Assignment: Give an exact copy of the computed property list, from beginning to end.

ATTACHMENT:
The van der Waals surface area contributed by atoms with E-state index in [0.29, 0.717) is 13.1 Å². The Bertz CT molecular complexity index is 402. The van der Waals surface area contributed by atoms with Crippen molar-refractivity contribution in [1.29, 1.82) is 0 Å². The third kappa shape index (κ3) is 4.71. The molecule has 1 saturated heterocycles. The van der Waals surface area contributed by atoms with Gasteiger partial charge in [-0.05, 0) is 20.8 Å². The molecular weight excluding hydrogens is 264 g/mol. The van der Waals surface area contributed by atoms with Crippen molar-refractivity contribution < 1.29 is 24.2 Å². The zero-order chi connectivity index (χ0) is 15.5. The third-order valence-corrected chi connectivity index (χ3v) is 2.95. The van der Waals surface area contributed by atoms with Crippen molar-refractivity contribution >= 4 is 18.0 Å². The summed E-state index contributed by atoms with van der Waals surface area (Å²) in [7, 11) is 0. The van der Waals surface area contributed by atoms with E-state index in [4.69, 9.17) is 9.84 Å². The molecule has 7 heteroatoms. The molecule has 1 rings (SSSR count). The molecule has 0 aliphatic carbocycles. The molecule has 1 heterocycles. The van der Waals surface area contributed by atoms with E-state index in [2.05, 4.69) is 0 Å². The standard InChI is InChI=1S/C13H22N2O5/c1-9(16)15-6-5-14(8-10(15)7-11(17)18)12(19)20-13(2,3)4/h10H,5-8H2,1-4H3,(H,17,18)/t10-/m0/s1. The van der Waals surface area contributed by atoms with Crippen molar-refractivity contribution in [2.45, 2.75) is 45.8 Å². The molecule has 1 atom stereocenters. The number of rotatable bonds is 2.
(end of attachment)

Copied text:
The van der Waals surface area contributed by atoms with E-state index in [0.29, 0.717) is 13.1 Å². The Bertz CT molecular complexity index is 402. The van der Waals surface area contributed by atoms with Crippen molar-refractivity contribution in [1.29, 1.82) is 0 Å². The third kappa shape index (κ3) is 4.71. The molecule has 1 saturated heterocycles. The van der Waals surface area contributed by atoms with Gasteiger partial charge in [-0.05, 0) is 20.8 Å². The molecular weight excluding hydrogens is 264 g/mol. The van der Waals surface area contributed by atoms with Crippen molar-refractivity contribution < 1.29 is 24.2 Å². The zero-order chi connectivity index (χ0) is 15.5. The third-order valence-corrected chi connectivity index (χ3v) is 2.95. The van der Waals surface area contributed by atoms with Crippen molar-refractivity contribution >= 4 is 18.0 Å². The summed E-state index contributed by atoms with van der Waals surface area (Å²) in [7, 11) is 0. The van der Waals surface area contributed by atoms with E-state index in [4.69, 9.17) is 9.84 Å². The molecule has 7 heteroatoms. The molecule has 1 rings (SSSR count). The molecule has 0 aliphatic carbocycles. The molecule has 1 heterocycles. The van der Waals surface area contributed by atoms with E-state index in [2.05, 4.69) is 0 Å². The standard InChI is InChI=1S/C13H22N2O5/c1-9(16)15-6-5-14(8-10(15)7-11(17)18)12(19)20-13(2,3)4/h10H,5-8H2,1-4H3,(H,17,18)/t10-/m0/s1. The van der Waals surface area contributed by atoms with Crippen molar-refractivity contribution in [2.45, 2.75) is 45.8 Å². The molecule has 1 atom stereocenters. The number of rotatable bonds is 2.